How COVID-19 is Changing Everything in Healthcare
The following op-ed column by Mike Brandofino, President and COO of Caregility, was originally published in the Sunday, May 3, 2020, print edition of the Asbury Park Press.
We were sure that telehealth and virtual care eventually would become permanent fixtures in U.S. health care. We never envisioned a global pandemic would bring us here in less than a month.
Right now, health care organizations across the country are using telehealth to engage and assess patients while stemming the spread of the coronavirus. Hospitals are turning to remote patient monitoring to limit direct exposure, reduce the need for scarce personal protective equipment supplies and keep health care workers safe. Virtual care is one of the few levers available to practices and clinicians trying to maintain some semblance of care delivery during the COVID-19 response.
Early in the crisis, our clinical team explained to me what would transpire over the coming weeks. It was hard to believe. But they were right. Nurses and doctors would work round-the-clock shifts. Dwindling supplies and high risks of exposure would threaten the effectiveness and safety of the system.
Hospitals no longer can wait weeks or months to have telehealth solutions installed. They need cameras and virtual access in whatever form they can get them—on rolling carts, mounted to walls or through web-equipped devices—as quickly as possible.
Already, telehealth call volumes have skyrocketed as clinicians try to keep up. We’ve seen hospitals go live on a Monday and perform more than 7,500 remote patient video visits daily in their first week of using telehealth. We’ve also seen scenarios play out that have struck a deep emotional chord. In some heartbreaking cases, telehealth has been the only link between dying patients and their loved ones. Other scenarios offer a silver lining, such as connecting parents with their babies in neonatal intensive care units and allowing isolated patients to comfort hospitalized family members amid visitation restrictions.
Ultimately, this crisis has made virtual care a fixture of health care forever. Just like after 9/11 when New Yorkers turned to virtual collaboration to carry on, U.S. and global health systems will come to rely on telehealth. This crisis has accelerated legislative efforts to broaden uses and reimbursements for telehealth services, as seen with the CARES Act. We have seen validation of telehealth under the most extreme tests. It’s fair to say that health care never will be the same.
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Already, consumers are getting used to digital doctor visits as the new normal. Hospitals and clinics are planning expanded use as they brace for the threat of a potential COVID-19 resurgence. For the months ahead, social distancing measures will hold, only waning with time. With that will come a need for broader behavioral telehealth solutions as we face the emotional and psychological impact on citizens as well as exhausted health care workers.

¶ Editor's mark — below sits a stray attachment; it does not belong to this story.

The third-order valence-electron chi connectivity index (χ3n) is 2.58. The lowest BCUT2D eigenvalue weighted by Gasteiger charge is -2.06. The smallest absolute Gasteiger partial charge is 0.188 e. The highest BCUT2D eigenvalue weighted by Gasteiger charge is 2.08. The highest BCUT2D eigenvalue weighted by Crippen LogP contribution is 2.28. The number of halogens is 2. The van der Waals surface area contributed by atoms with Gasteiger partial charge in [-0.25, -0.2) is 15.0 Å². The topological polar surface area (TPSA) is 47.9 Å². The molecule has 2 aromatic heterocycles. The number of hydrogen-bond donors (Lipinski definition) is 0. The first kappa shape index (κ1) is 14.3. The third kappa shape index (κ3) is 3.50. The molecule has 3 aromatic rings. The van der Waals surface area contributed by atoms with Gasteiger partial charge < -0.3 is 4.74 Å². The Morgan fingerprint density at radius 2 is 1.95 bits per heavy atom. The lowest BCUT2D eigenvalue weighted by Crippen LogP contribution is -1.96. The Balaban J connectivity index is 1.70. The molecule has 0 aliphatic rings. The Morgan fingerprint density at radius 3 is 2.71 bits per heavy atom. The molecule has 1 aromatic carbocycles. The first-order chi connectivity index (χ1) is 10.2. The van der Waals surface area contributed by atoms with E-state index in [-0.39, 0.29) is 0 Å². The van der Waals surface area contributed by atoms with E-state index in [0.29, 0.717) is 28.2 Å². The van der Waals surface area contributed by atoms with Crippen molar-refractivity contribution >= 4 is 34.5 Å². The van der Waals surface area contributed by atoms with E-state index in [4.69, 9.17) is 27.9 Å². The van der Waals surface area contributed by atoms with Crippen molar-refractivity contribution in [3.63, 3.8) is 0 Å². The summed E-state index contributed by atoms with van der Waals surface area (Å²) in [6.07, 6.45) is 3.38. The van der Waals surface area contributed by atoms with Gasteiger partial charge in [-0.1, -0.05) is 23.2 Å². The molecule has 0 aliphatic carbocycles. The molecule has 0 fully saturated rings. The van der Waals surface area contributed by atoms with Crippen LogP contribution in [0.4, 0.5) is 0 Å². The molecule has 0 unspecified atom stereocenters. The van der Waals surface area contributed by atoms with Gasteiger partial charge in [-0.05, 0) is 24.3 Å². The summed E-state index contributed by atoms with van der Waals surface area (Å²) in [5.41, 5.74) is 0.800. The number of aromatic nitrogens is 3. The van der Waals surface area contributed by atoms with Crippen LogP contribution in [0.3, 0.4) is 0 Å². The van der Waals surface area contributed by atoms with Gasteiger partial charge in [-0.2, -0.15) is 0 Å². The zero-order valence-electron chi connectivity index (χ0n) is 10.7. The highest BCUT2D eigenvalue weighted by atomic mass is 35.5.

As we lay out tentative plans to rekindle our economy, telehealth will play a vital role in back-to-work and back-to-school health screenings. Demand for remote guidance from clinicians will rise as at-home diagnostic and antibody testing for COVID-19 enters the consumer market. Telehealth may well be the proverbial bridge back to the “home visit,” as technology platforms and an array of connected devices become permanent fixtures in our homes as well as health care offices.
What happens next? Almost certainly, it will be a domino effect changing standards and regulations for reimbursement, patient data, privacy, security and more. More important than ever will be the effective application of technology to make better use of suddenly limited resources. Our health system will be in economic recovery. As a result, an even greater onus is on those of us within the health care technology community to support patient care with innovations that help care givers do more with less.
What lessons have we learned? What can we do to be better prepared for the next epidemic? What immediate needs do we need to focus on next? Let’s start by offering our gratitude to our health care providers—and listening to their guidance about how to reshape the system. We owe these caregivers, and their patients, support and attention as we look for new ways to improve care delivery during COVID-19 and beyond.
View the original piece authored by Brandofino and published by the Asbury Park Press here: